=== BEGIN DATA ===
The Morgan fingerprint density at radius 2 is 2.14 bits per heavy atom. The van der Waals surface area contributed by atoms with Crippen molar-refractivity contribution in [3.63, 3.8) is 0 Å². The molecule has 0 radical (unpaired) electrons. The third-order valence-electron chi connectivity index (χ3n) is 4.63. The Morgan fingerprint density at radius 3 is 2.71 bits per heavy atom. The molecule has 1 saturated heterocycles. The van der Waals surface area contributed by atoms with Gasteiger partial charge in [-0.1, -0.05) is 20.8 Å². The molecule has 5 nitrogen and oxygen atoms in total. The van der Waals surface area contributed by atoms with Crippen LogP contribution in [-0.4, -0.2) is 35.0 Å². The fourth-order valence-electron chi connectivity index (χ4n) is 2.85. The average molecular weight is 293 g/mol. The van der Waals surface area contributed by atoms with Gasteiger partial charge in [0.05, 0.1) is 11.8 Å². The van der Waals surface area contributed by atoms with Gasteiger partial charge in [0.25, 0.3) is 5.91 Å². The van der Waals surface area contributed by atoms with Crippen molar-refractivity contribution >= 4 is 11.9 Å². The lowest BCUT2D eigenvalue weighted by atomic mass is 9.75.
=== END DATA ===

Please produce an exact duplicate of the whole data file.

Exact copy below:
The Morgan fingerprint density at radius 2 is 2.14 bits per heavy atom. The van der Waals surface area contributed by atoms with Crippen molar-refractivity contribution in [3.63, 3.8) is 0 Å². The molecule has 0 radical (unpaired) electrons. The third-order valence-electron chi connectivity index (χ3n) is 4.63. The Morgan fingerprint density at radius 3 is 2.71 bits per heavy atom. The molecule has 1 saturated heterocycles. The van der Waals surface area contributed by atoms with Gasteiger partial charge in [-0.1, -0.05) is 20.8 Å². The molecule has 5 nitrogen and oxygen atoms in total. The van der Waals surface area contributed by atoms with Crippen LogP contribution in [-0.4, -0.2) is 35.0 Å². The fourth-order valence-electron chi connectivity index (χ4n) is 2.85. The average molecular weight is 293 g/mol. The van der Waals surface area contributed by atoms with Gasteiger partial charge in [0.05, 0.1) is 11.8 Å². The van der Waals surface area contributed by atoms with Gasteiger partial charge in [0.25, 0.3) is 5.91 Å². The van der Waals surface area contributed by atoms with Crippen molar-refractivity contribution >= 4 is 11.9 Å². The lowest BCUT2D eigenvalue weighted by atomic mass is 9.75.